The What and Where of Service Point Locations

Different interpretations of the Code have led to confusion when determining the service point for a premises. Clearing up some definitions is the first step to mastering this complicated issue.

Ever since the National Electrical Code (NEC) introduced the phrase "service point locations" in 1993, varying interpretations of this phrase have left the industry perplexed. Acquiring a clear interpretation of certain definitions in Art. 100 is the first step toward understanding the procedure for determining the service point for a facility. Applying such definitions to the supply and load side of the service equipment and premises wiring system is next. Let's look at some of the most important definitions pertaining to the classification of the service point for a facility.

Premises wiring. A premise wiring system covers interior and exterior wiring that extends from the service point (of utility conductors) or source of power (e.g., battery) to the outlet(s). Understand that the Code defines an outlet as a point on the wiring system where current supplies equipment - an outlet isn't necessarily a receptacle. This wiring includes power, lighting, control and signal circuits along with their hardware, fittings, and wiring devices. Such wiring does not include wiring internal to appliances, fixtures, motors, controllers, motor control centers, and similar equipment.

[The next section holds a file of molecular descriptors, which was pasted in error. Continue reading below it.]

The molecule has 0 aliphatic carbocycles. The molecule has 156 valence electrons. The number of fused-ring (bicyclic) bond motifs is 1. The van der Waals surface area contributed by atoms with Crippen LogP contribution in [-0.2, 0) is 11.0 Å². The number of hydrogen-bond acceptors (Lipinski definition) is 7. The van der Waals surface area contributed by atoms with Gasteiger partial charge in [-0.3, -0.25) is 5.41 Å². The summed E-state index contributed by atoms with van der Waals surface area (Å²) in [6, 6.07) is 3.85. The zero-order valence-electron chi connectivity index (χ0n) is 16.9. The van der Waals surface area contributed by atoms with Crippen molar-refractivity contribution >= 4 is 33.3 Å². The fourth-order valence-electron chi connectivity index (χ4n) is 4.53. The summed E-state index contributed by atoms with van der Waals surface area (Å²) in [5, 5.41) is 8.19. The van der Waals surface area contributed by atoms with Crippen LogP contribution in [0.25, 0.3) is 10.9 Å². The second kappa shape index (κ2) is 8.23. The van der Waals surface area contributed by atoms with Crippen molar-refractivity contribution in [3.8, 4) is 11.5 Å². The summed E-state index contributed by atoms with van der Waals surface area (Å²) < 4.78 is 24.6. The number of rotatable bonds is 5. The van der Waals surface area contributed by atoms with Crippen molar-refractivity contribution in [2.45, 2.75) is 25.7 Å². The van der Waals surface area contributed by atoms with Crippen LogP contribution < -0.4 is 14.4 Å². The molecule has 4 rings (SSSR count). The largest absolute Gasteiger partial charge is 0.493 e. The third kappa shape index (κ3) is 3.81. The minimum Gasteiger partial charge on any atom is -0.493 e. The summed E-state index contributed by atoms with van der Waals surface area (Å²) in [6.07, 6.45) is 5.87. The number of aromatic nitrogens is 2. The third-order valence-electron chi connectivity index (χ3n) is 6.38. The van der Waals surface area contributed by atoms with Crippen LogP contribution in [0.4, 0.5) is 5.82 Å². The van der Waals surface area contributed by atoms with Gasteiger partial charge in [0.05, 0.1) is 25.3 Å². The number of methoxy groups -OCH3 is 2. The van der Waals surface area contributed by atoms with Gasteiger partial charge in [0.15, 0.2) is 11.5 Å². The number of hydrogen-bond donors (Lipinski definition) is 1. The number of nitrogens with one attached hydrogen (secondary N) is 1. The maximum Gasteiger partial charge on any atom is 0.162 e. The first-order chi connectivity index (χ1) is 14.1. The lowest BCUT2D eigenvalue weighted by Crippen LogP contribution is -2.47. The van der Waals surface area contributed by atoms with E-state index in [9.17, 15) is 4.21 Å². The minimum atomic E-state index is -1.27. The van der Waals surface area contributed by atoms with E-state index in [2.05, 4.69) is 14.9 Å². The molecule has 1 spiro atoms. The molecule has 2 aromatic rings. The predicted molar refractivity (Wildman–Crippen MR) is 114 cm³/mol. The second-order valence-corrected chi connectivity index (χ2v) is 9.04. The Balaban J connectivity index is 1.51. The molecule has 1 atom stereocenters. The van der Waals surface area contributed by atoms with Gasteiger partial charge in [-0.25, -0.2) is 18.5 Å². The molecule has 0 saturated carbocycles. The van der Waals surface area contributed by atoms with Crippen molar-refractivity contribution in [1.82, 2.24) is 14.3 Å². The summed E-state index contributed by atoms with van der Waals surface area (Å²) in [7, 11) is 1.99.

In 1999, the NEC revised this definition by removing the term separately derived system and expanding the definition. The updated definition includes sources of power such as batteries, solar photovoltaic systems, generators, transformers, and converter windings.

Service equipment. This is the necessary equipment connected to the load end of the service conductors, which serve a building, other structure, or an otherwise designated area. The equipment is intended to constitute the main control and cutoff of the supply of power.

Revised in the 1999 NEC, the phrase "connected to the load end of service conductors" substitutes the phrase "located near the point of entrance." This change coincides with other changes to the definitions of "service" and "service conductors."

Service equipment may consist of circuit breakers or fused switches provided to disconnect all ungrounded conductors in a building or other structure from the service-entrance conductors.

Service lateral. A service lateral consists of the underground service conductors between the street main - including risers - and the first point of connection to the service-entrance conductors in a terminal box, meter, or other enclosure. Where there is no terminal box, meter, or other enclosure, the point of connection shall be the point of entrance of the service conductors.

The 1999 NEC revision of this definition removes references to adequate space. You can run the underground service laterals from poles or from transformers (with or without terminal boxes) - provided they begin at the service point. The NEC does not cover conductors on the utility side of the service point.